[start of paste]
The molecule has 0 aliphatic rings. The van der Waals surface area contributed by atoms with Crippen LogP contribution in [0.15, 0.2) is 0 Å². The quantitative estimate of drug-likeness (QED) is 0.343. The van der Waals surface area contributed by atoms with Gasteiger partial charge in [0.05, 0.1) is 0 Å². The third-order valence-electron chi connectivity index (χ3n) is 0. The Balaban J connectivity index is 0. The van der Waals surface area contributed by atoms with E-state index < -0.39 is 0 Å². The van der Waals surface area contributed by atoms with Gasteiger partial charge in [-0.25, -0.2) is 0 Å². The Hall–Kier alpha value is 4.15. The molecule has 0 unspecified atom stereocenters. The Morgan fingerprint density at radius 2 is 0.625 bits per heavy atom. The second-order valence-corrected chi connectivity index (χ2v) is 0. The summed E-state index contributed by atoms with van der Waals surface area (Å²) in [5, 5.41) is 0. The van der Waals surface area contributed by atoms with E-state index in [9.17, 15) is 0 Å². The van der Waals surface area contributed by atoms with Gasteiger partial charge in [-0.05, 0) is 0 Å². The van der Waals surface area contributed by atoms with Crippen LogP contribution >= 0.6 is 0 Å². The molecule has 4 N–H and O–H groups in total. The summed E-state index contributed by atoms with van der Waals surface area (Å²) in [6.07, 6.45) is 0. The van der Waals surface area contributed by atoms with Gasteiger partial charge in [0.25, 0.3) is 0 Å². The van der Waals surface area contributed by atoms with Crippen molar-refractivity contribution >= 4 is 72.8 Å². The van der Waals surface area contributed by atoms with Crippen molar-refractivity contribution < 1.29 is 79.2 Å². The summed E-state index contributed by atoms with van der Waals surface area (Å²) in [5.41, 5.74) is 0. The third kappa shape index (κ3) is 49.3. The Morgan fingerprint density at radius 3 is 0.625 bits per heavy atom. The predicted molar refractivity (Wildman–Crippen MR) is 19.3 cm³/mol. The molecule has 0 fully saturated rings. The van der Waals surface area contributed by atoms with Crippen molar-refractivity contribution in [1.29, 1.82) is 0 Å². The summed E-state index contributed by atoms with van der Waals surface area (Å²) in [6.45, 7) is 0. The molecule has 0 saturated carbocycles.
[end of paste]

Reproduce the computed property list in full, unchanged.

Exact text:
The molecule has 0 aliphatic rings. The van der Waals surface area contributed by atoms with Crippen LogP contribution in [0.15, 0.2) is 0 Å². The quantitative estimate of drug-likeness (QED) is 0.343. The van der Waals surface area contributed by atoms with Gasteiger partial charge in [0.05, 0.1) is 0 Å². The third-order valence-electron chi connectivity index (χ3n) is 0. The Balaban J connectivity index is 0. The van der Waals surface area contributed by atoms with E-state index < -0.39 is 0 Å². The van der Waals surface area contributed by atoms with Gasteiger partial charge in [-0.25, -0.2) is 0 Å². The Hall–Kier alpha value is 4.15. The molecule has 0 unspecified atom stereocenters. The Morgan fingerprint density at radius 2 is 0.625 bits per heavy atom. The second-order valence-corrected chi connectivity index (χ2v) is 0. The summed E-state index contributed by atoms with van der Waals surface area (Å²) in [5, 5.41) is 0. The van der Waals surface area contributed by atoms with E-state index in [9.17, 15) is 0 Å². The van der Waals surface area contributed by atoms with Gasteiger partial charge in [-0.05, 0) is 0 Å². The van der Waals surface area contributed by atoms with Crippen LogP contribution >= 0.6 is 0 Å². The molecule has 4 N–H and O–H groups in total. The summed E-state index contributed by atoms with van der Waals surface area (Å²) in [6.07, 6.45) is 0. The van der Waals surface area contributed by atoms with Gasteiger partial charge in [0.25, 0.3) is 0 Å². The van der Waals surface area contributed by atoms with Crippen molar-refractivity contribution >= 4 is 72.8 Å². The van der Waals surface area contributed by atoms with Crippen molar-refractivity contribution < 1.29 is 79.2 Å². The summed E-state index contributed by atoms with van der Waals surface area (Å²) in [5.41, 5.74) is 0. The third kappa shape index (κ3) is 49.3. The Morgan fingerprint density at radius 3 is 0.625 bits per heavy atom. The predicted molar refractivity (Wildman–Crippen MR) is 19.3 cm³/mol. The molecule has 0 fully saturated rings. The van der Waals surface area contributed by atoms with Crippen molar-refractivity contribution in [1.29, 1.82) is 0 Å². The summed E-state index contributed by atoms with van der Waals surface area (Å²) in [6.45, 7) is 0. The molecule has 0 saturated carbocycles.